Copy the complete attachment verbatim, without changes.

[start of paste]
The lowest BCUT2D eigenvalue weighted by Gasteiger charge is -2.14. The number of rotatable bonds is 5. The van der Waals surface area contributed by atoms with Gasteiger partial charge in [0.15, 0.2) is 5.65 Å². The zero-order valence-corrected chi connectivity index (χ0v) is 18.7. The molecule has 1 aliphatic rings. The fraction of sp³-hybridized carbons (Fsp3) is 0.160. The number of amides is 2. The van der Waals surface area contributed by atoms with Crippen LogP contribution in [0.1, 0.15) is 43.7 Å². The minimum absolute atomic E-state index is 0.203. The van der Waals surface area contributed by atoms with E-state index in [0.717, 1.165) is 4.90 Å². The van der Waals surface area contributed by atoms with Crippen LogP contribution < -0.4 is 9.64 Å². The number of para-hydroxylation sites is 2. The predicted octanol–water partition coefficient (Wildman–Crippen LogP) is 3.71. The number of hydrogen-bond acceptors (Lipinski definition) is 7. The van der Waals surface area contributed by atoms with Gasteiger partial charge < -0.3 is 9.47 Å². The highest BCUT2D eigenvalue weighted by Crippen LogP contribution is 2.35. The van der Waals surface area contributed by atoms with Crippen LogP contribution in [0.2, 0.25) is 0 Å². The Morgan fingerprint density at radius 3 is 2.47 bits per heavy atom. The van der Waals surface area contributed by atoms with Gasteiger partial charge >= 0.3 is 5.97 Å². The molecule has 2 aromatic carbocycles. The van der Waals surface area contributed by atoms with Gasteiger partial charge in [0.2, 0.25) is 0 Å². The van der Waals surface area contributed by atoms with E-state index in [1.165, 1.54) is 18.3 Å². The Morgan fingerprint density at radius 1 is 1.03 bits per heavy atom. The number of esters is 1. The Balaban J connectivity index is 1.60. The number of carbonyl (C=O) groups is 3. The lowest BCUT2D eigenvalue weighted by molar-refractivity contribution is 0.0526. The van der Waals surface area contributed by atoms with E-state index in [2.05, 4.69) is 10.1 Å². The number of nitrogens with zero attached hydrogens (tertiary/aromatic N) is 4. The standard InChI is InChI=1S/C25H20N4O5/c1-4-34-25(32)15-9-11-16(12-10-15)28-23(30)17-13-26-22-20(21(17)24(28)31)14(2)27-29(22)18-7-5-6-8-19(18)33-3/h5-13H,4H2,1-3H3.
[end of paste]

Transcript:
The lowest BCUT2D eigenvalue weighted by Gasteiger charge is -2.14. The number of rotatable bonds is 5. The van der Waals surface area contributed by atoms with Gasteiger partial charge in [0.15, 0.2) is 5.65 Å². The zero-order valence-corrected chi connectivity index (χ0v) is 18.7. The molecule has 1 aliphatic rings. The fraction of sp³-hybridized carbons (Fsp3) is 0.160. The number of amides is 2. The van der Waals surface area contributed by atoms with Crippen LogP contribution in [0.1, 0.15) is 43.7 Å². The minimum absolute atomic E-state index is 0.203. The van der Waals surface area contributed by atoms with E-state index in [0.717, 1.165) is 4.90 Å². The van der Waals surface area contributed by atoms with Crippen LogP contribution < -0.4 is 9.64 Å². The number of para-hydroxylation sites is 2. The predicted octanol–water partition coefficient (Wildman–Crippen LogP) is 3.71. The number of hydrogen-bond acceptors (Lipinski definition) is 7. The van der Waals surface area contributed by atoms with Gasteiger partial charge < -0.3 is 9.47 Å². The highest BCUT2D eigenvalue weighted by Crippen LogP contribution is 2.35. The van der Waals surface area contributed by atoms with Crippen LogP contribution in [0.2, 0.25) is 0 Å². The Morgan fingerprint density at radius 3 is 2.47 bits per heavy atom. The van der Waals surface area contributed by atoms with Gasteiger partial charge >= 0.3 is 5.97 Å². The molecule has 2 aromatic carbocycles. The van der Waals surface area contributed by atoms with Gasteiger partial charge in [0.2, 0.25) is 0 Å². The van der Waals surface area contributed by atoms with E-state index in [1.165, 1.54) is 18.3 Å². The Morgan fingerprint density at radius 1 is 1.03 bits per heavy atom. The number of esters is 1. The Balaban J connectivity index is 1.60. The number of carbonyl (C=O) groups is 3. The lowest BCUT2D eigenvalue weighted by molar-refractivity contribution is 0.0526. The van der Waals surface area contributed by atoms with E-state index in [2.05, 4.69) is 10.1 Å². The number of nitrogens with zero attached hydrogens (tertiary/aromatic N) is 4. The standard InChI is InChI=1S/C25H20N4O5/c1-4-34-25(32)15-9-11-16(12-10-15)28-23(30)17-13-26-22-20(21(17)24(28)31)14(2)27-29(22)18-7-5-6-8-19(18)33-3/h5-13H,4H2,1-3H3.